UPDATED: Community pulls together as village homes flooded near Buckingham
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Several houses on Main Street were affected, following a torrential downpour on Tuesday night (August 16).
Firefighters from Buckingham and Bicester attended to pump water out and help with the salvage operation, assisted by members of Tingewick’s own Response Group, which was formed following flooding to the village in December.
A spokesperson for the response group said: “As soon as the post went up on Facebook, one of our responders was there in 10 minutes with sandbags."
Responders loaded their 4x4s and vans with sandbags, which they had prepared for just such an event.
The spokesperson said: “Quite a few of us spent many nights in the winter filling hundreds of sandbags and stacking them up on pallets, ready for this to happen.”
“We went up there with 4x4s and loaded up with sandbags.
"Many of the houses were pretty bad. There was a lady where the whole downstairs was under. We had to pump it out with the fire brigade – it was ankle deep.
“I went and got an extension lead, because the electrics had gone in some of the houses, so we got an extension lead to run power.
“We were helping the fire brigade with pumps to get the water out. But most of us were there wet-vaccing and cleaning out houses till 3am."
And he added: “It was an effort from Tingewick, it wasn’t just the Response Group, it was a lot of residents from Tingewick helping bale out.”One householder, who did not wish to be named, was home alone when a friend messaged just before 11pm to see if she was OK, as others nearby were being flooded.
She said: “I went downstairs to find water in the house. I opened the back door to find the garden underwater and about to break the sill into my back door. I was up to my ankles in the garden.
“It wasn’t coming from the road, it came from the drains. It looked like it was coming through the walls into the kitchen, or it might have been coming through the door and leaking through, I don’t quite know.”
She called a member of the Response Group.
“He himself and a load of other locals came over and started scooping bucketloads of water out of the garden to try and save the house,” she said;
"And thank God they did, because my other half was away that night, I was on my own with my dog. They were all very kind and helped save the house. I couldn’t thank them enough last night.
“I’m massively in debt to them, they brought sandbags and everything else to protect the property afterwards.
"Without those people, I don’t know what the community would’ve done last night. They were fantastic.”
Thankfully, her kitchen floor is now drying out with the help of dehumidifiers, the damage does not appear to be serious.
She said: "If it wasn’t for that text message, I think it would have been a lot worse, I think the whole house would have been underwater.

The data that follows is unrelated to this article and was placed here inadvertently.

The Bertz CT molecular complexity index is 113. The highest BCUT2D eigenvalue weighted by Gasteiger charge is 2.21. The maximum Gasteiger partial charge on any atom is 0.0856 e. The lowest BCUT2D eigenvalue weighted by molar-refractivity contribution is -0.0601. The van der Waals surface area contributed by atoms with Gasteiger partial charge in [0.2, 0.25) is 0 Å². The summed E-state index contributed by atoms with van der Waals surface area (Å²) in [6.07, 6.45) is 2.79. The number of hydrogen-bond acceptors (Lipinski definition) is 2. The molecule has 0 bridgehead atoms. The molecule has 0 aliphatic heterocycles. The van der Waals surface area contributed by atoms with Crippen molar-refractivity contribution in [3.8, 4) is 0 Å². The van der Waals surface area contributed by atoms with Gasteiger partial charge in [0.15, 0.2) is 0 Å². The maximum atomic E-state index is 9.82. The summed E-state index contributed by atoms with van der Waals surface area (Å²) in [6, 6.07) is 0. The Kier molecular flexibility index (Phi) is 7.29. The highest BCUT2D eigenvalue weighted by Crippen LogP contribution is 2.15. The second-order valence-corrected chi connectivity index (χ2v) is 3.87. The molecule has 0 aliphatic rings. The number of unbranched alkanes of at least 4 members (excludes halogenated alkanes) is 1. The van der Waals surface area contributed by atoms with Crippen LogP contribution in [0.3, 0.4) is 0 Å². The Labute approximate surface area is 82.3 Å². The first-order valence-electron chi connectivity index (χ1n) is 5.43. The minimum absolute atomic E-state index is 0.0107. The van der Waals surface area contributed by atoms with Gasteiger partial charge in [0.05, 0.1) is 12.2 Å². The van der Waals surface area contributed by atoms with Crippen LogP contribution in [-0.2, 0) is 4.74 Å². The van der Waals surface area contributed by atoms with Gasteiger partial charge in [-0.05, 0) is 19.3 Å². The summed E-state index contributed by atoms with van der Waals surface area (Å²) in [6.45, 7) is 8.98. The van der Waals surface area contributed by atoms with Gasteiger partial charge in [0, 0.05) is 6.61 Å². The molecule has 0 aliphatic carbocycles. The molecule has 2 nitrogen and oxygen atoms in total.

“Without the local community I would be in a mess. A lot of the neighbourhood were down, helping people with pumps and buckets and sweeping up and everything.
“Everyone’s been very kind and I’ve had people come and knock on my door to see if I’m OK today and if I need anything. Everyone’s been very kind and supportive.”
An additional 100 sandbags arrived in the night, thanks to a delegation from nearby Steeple Claydon, after parish council chair Frank Mahon heard about the flooding at about 11.30pm last night.
“It was all hands to the pump,” he said. “We went down the Rec at about 12 o’clock, loaded up two 4x4s with about 100 sandbags and went to Tingewick and shored up some fronts of houses and that.
"It was just mayhem – those poor people, elderly people, 12.30pm at night, water gushing up out their kitchen floor, it was horrendous.”
The response group believes overflowing drains are to blame for the flooding.
A meeting is taking place today, Thursday, between Tingewick councillor Patrick Fealey, chair of Tingewick Parish Council Trisha Lightfoot, the Local Area Technician for the Highways department and the local manager for Anglian Water.
An Anglian Water spokesperson said: “In parts of our region last night we saw almost 100ml of rainfall, in only a few hours. That’s the equivalent of two months’ worth, on to ground that is essentially like concrete.
"As it’s been dry for so long, intense rainfall on to hard ground will not soak in, meaning standing water builds up because there’s nowhere for it to go, causing surface water flooding.
" It’s a bit like a bath plughole, and it takes time for the water to drain away.
“Our teams are working hard across the region to ensure our sewer network is running as it should and can take this surface water away as quickly as possible.
"In Tingewick, we’ve already installed a valve on one property to protect it from internal flooding, and our local team are in regular contact with residents and the parish council.
“But flooding is often an extremely complex issue with many different owners for the drainage network, such as Highways, local councils and even private owners, as well as ourselves. We work closely with all authorities who have responsibility for drainage.”